Treatment of native Kv2.1 protein isolated from rat brain (6, 11) or cultured neurons (68), or recombinant rat Kv2.1 from transfected HEK293 cells (8), with alkaline phosphatase (AP) results in large (≈30 kD) shifts in electrophoretic mobility, suggesting extensive phosphorylation. More than 20% (132 out of 653) of cytoplasmic amino acids in rat Kv2.1 are serine, threonine, or tyrosine residues, of which up to 60 are predicted as consensus phosphorylation sites. To conduct an unbiased analysis of Kv2.1 phosphorylation sites, we immunopurified recombinant Kv2.1 expressed in HEK293 cells and digested the proteins with trypsin for analysis by liquid chromatography tandem mass spectrometry (LC-MS/MS) (12). One representative example of the obtained LC-MS/MS data is shown in Fig. 1A, for a doubly charged, singly phosphorylated Kv2.1 peptide at a mass to charge ratio (m/z) of 1106.69 that was fragmented to produce a tandem mass spectrum with a nearly complete y-ion series and complementary b-ion series that described the sequence SGFFVEpSPR (amino acids 645 to 653). The phosphorylation site was unambiguously assigned to serine-651 due to mass assignments from β-eliminated y4, y5, and y6 fragment ions and the transition from y2 to y3. Similar LC-MS/MS analyses of other Kv2.1 peptides identified 15 serine residues and 1 threonine residue phosphorylated on recombinant Kv2.1 in intact cells (Fig. 1B and Table 1).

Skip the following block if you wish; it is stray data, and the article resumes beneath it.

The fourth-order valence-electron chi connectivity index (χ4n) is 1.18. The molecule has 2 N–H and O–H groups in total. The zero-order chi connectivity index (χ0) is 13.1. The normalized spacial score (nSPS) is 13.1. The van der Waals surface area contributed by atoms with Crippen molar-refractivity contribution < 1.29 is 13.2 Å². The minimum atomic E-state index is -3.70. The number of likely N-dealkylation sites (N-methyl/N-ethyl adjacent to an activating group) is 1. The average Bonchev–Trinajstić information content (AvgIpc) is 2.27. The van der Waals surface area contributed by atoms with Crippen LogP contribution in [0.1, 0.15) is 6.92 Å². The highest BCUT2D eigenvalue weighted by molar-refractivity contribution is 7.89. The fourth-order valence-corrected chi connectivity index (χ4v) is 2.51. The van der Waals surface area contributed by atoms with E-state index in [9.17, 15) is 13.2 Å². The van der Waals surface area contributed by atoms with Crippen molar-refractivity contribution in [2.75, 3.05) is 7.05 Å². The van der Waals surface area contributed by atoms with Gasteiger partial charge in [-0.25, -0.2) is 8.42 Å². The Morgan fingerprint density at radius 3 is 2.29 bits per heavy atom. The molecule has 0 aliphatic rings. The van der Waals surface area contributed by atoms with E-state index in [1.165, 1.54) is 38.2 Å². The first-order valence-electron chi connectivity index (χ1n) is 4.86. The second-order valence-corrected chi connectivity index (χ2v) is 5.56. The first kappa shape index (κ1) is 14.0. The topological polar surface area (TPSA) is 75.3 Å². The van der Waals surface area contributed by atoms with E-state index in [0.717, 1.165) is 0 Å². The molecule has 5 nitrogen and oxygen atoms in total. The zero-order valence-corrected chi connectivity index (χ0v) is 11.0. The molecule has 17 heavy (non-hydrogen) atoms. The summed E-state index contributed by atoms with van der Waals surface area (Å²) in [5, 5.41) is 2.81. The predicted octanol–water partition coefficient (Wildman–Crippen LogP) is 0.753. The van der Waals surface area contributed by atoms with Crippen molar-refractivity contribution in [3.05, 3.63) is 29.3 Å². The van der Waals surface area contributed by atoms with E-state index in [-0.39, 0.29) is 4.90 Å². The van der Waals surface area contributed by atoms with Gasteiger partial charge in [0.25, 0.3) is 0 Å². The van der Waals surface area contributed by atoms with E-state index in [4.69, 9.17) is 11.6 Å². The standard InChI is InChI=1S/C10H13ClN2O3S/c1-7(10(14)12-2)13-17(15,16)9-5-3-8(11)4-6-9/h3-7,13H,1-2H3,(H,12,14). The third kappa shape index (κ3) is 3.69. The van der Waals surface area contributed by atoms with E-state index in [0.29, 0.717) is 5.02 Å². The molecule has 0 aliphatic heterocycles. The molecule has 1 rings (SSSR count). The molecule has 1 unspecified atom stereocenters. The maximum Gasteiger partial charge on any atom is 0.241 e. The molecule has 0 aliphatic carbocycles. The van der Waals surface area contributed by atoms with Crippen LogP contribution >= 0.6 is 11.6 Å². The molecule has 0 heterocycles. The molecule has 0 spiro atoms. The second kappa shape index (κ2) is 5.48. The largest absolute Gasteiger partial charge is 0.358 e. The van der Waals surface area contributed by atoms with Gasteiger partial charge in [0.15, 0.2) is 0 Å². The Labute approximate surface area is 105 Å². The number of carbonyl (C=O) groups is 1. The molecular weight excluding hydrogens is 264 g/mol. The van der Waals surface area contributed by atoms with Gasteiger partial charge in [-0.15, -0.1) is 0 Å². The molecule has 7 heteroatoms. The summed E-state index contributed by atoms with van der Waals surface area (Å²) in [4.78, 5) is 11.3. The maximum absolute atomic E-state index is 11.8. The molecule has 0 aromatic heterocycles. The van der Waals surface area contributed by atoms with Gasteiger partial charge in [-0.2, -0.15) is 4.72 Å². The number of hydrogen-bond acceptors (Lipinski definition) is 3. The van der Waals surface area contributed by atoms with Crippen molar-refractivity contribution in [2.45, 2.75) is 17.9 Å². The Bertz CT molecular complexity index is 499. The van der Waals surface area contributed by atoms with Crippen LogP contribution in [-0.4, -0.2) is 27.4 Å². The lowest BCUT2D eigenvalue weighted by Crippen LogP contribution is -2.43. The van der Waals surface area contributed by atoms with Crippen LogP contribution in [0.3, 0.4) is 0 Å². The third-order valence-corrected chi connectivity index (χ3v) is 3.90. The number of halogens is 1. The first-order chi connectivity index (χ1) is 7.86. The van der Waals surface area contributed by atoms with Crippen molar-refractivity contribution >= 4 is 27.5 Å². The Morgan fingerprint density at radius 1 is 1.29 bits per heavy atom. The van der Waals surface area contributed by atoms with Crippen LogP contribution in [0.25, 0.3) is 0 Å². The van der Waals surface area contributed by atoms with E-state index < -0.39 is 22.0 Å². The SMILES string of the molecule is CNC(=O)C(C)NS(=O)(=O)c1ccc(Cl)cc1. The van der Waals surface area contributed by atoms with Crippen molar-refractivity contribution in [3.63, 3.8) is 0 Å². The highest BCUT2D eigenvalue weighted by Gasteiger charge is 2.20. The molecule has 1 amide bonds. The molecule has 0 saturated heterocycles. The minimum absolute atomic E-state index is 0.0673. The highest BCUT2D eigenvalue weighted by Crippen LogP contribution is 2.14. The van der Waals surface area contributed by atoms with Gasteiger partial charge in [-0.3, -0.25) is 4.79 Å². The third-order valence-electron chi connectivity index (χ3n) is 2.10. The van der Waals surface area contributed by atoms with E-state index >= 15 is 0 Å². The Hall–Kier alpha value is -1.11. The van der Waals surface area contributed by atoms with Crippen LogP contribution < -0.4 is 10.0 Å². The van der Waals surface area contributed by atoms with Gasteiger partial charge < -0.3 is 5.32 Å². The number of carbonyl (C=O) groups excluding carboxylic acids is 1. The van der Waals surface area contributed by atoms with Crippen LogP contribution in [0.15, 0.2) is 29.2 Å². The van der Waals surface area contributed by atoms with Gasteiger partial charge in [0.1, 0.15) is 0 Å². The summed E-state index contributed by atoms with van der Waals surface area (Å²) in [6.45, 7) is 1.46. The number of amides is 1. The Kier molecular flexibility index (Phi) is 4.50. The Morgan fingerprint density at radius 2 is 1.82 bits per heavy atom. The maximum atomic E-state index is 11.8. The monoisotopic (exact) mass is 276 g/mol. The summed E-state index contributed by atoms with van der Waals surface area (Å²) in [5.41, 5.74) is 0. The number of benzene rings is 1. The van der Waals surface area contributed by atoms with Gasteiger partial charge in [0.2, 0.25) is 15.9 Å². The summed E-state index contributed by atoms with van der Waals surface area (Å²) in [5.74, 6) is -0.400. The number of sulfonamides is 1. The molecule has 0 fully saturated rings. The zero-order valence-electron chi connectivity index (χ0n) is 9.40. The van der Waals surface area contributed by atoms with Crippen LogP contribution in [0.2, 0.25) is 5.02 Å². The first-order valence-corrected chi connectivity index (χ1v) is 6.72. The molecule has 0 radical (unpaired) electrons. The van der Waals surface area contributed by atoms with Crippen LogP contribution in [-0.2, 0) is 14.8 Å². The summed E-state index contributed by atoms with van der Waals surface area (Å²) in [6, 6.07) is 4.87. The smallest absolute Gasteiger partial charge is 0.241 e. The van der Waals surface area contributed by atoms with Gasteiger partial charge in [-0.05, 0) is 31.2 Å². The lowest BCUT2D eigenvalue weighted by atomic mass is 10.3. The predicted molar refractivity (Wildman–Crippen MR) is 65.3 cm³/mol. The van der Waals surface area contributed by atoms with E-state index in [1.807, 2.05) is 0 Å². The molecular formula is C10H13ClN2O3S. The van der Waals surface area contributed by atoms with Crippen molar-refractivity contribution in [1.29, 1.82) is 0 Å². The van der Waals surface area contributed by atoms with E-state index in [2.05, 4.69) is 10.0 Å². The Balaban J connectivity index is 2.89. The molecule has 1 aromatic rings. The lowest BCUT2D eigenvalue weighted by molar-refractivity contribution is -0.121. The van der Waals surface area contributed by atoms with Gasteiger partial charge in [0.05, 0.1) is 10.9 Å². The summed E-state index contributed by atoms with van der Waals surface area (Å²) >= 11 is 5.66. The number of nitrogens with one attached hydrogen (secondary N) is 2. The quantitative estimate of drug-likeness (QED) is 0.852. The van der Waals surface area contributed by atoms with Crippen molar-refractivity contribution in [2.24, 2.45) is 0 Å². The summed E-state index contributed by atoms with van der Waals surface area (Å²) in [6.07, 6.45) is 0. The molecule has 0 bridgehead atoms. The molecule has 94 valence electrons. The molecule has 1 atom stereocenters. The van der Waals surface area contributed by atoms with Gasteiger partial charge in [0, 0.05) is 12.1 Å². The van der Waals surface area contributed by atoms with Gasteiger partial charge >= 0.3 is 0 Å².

Fig. 1.

Kv2.1 is phosphorylated at multiple sites, a subset of which are regulated by calcineurin. (A) MS/MS spectrum of Kv2.1 phosphopeptide SGFFVEpSPR from control HEK293 cells. (B) Cartoon of approximate location of Kv2.1 phosphorylation sites identified in LC-MS/MS analyses; colored sites are those regulated by calcineurin. (C) The spectral intensity of the S800 and S537 phosphopeptides from one set of experiments reflecting the ratio of Arg0,Lys0-(black)– and Arg6,Lys8-(red)–containing peptides. The pS537 but not the pS800 phosphopeptide exhibits Ca2+-dependent dephosphorylation that is inhibited by pretreatment with FK520. (D) MS/MS spectrum of rat brain Kv2.1 phosphopeptide FSHpSPLASLSSK. Shown is the product ion spectrum of a doubly charged, singly phosphorylated tryptic peptide at m/z = 1340.64. Abbreviations for the amino acid residues are as follows: A, Ala; C, Cys; D, Asp; E, Glu; F, Phe; G, Gly; H, His; I, Ile; K, Lys; L, Leu; M, Met; N, Asn; P, Pro; Q, Gln; R, Arg; S, Ser; T, Thr; V, Val; W, Trp; and Y, Tyr.

Table 1.

Functional characterization of key Kv2.1 phosphorylation sites. G½ is the half-maximal conductance calculated from the conductance-voltage (G-V curve). Vi½ is the half-maximal steady-state inactivation potential calculated from the current-voltage (I-V) curve. ND, not determined. Values in bold are significantly different (P < 0.05) from the respective values for wild-type Kv2.1. Mutation of Ser/Thr to Ala at constitutive phosphorylation sites S492, S499, S516, S586, S795, and T832 did not alter functional phenotype under control, ionomycin-, or AP-treated conditions.